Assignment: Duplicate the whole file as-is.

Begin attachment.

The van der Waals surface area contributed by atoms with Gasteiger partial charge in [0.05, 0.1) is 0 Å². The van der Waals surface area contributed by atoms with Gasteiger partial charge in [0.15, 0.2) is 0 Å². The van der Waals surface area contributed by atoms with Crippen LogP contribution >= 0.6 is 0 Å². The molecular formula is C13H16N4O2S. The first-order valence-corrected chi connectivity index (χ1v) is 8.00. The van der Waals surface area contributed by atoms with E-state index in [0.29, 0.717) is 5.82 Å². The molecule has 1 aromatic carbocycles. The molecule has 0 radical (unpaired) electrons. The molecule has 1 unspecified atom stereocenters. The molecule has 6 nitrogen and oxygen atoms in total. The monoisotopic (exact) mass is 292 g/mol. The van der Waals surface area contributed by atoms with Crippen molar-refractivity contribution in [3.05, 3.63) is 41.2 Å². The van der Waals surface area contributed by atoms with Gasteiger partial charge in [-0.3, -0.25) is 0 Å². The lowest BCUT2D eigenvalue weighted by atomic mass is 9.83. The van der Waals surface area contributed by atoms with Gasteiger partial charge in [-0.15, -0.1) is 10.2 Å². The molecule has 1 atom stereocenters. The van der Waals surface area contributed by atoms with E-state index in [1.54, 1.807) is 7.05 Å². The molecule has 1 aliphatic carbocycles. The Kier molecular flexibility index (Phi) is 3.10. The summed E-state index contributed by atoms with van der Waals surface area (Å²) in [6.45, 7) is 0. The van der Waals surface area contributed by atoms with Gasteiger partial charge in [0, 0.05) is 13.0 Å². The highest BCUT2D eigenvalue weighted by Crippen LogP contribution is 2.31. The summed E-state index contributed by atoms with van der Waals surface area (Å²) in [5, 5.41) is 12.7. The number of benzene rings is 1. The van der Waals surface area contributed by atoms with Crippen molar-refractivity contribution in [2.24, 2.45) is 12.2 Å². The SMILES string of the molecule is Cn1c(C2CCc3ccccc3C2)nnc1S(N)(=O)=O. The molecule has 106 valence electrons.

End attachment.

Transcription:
The van der Waals surface area contributed by atoms with Gasteiger partial charge in [0.05, 0.1) is 0 Å². The van der Waals surface area contributed by atoms with Gasteiger partial charge in [0.15, 0.2) is 0 Å². The van der Waals surface area contributed by atoms with Crippen LogP contribution >= 0.6 is 0 Å². The molecular formula is C13H16N4O2S. The first-order valence-corrected chi connectivity index (χ1v) is 8.00. The van der Waals surface area contributed by atoms with E-state index in [0.29, 0.717) is 5.82 Å². The molecule has 1 aromatic carbocycles. The molecule has 0 radical (unpaired) electrons. The molecule has 1 unspecified atom stereocenters. The molecule has 6 nitrogen and oxygen atoms in total. The monoisotopic (exact) mass is 292 g/mol. The van der Waals surface area contributed by atoms with Crippen molar-refractivity contribution in [3.05, 3.63) is 41.2 Å². The van der Waals surface area contributed by atoms with Gasteiger partial charge in [-0.3, -0.25) is 0 Å². The lowest BCUT2D eigenvalue weighted by atomic mass is 9.83. The van der Waals surface area contributed by atoms with Gasteiger partial charge in [-0.15, -0.1) is 10.2 Å². The molecule has 1 atom stereocenters. The van der Waals surface area contributed by atoms with E-state index in [1.54, 1.807) is 7.05 Å². The molecule has 1 aliphatic carbocycles. The Kier molecular flexibility index (Phi) is 3.10. The summed E-state index contributed by atoms with van der Waals surface area (Å²) in [6.45, 7) is 0. The van der Waals surface area contributed by atoms with Gasteiger partial charge in [0, 0.05) is 13.0 Å². The highest BCUT2D eigenvalue weighted by Crippen LogP contribution is 2.31. The summed E-state index contributed by atoms with van der Waals surface area (Å²) in [5, 5.41) is 12.7. The number of benzene rings is 1. The van der Waals surface area contributed by atoms with Crippen molar-refractivity contribution in [2.24, 2.45) is 12.2 Å². The SMILES string of the molecule is Cn1c(C2CCc3ccccc3C2)nnc1S(N)(=O)=O. The molecule has 106 valence electrons.